The website "Teaching English" has a few articles about English intonation and rhythm (and proncunciation in general). Lynn Gallacher's article English sentence stress describes a few exercises:
- Using limericks and other forms of poetry, since stress timing is very noticeable in this type of language. Students can even read their own limericks and read them out, trying to keep the rhythm.
- Use a recording of a dialogue, e.g. from a course book: listen to it, then record yourself speaking the dialogue again and again until it sounds as close as possible to the recording.
Steve Darn's article Rhythm lists a number of teaching techniques but does not elaborate on them.
(Marta J. Sabbadini's article Intonation also contains a few suggestions, e.g. on how intonation is used in a dialogue to distinguish between "new" information and "shared knowledge".)
Sarah Tolle's blog post Feel the Rhythm of English and Improve Your Pronunciation! on the Fluent U blog explains what a stress-timed language is and describes three pronunciation exercises to improve your rhythm in English:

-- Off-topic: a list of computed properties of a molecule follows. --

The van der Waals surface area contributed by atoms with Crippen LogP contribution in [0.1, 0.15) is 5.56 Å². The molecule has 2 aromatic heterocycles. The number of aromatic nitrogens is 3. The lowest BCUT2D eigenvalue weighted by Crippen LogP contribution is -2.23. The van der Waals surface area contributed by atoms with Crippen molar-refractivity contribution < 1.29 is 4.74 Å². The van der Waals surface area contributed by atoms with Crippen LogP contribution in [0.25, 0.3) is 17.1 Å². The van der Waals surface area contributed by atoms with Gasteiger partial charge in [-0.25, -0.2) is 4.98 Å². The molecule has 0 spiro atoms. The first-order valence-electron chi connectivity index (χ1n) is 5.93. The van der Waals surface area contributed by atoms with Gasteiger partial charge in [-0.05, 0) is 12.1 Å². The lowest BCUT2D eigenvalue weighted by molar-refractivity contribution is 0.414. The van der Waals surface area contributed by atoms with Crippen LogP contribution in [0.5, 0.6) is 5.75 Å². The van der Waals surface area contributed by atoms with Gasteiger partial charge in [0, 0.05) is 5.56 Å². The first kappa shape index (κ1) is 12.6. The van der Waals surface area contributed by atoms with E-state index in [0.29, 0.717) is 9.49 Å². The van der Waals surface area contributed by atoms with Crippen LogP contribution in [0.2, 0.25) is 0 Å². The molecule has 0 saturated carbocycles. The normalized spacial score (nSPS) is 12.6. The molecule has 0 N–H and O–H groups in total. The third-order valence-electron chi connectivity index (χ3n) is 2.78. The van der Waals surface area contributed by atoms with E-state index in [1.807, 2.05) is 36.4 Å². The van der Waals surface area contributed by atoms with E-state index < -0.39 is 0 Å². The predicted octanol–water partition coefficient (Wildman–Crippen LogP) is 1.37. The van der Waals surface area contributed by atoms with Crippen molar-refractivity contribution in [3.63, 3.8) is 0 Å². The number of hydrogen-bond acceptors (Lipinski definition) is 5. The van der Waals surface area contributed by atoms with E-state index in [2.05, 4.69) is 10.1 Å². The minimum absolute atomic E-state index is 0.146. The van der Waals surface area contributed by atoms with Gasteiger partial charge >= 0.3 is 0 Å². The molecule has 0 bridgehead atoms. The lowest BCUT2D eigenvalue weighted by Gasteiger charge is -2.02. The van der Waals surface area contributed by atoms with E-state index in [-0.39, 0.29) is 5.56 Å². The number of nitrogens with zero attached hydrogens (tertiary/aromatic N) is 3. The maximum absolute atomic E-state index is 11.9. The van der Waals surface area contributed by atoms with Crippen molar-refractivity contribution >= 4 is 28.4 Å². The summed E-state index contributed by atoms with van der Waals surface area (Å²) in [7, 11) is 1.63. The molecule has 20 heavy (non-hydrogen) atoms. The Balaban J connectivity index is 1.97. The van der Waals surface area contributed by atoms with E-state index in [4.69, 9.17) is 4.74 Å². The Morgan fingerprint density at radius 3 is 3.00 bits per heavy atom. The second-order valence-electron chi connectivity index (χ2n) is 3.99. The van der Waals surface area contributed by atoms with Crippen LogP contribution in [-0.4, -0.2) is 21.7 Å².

- "Echo activity": first read a word with a stressed syllable (emphasizing the stressed syllable as much as posible), then read a short sentence that has a similar stress pattern.
- "Movement activity": add a movement such as clapping your hands to emphasize the stressed parts in a sentence.
- "Bouncing ball activity": use a bouncing ball to guide your stress-timing; you'll need to find a steady pattern, without speeding up or slowing down the dribbling.
Maria-Josep Solé Sabater's paper Stress and Rhythm in English contains a long discussion of stress and stress-timed rhythm, and present some material for practising English stress and rhythm, for example:
- Practising phrases that have the same stress pattern as single words (see the "echo activity" in Sarah Tolle's blog post).
- Finding phrases that have the same stress pattern the words listed in that section of the paper.
- Finding phrases or sentences with the same distribution of stresses as the list provided in the paper.
- Practising unstressing in function words.
- Practising isochronicity of English rhythm by snapping your fingers or tapping your foot at a regular rhythm while pronouncing sentences.
For more tips, see Claudia Pesce's article 7 Excellent Exercises to Improve ESL Intonation and Stress.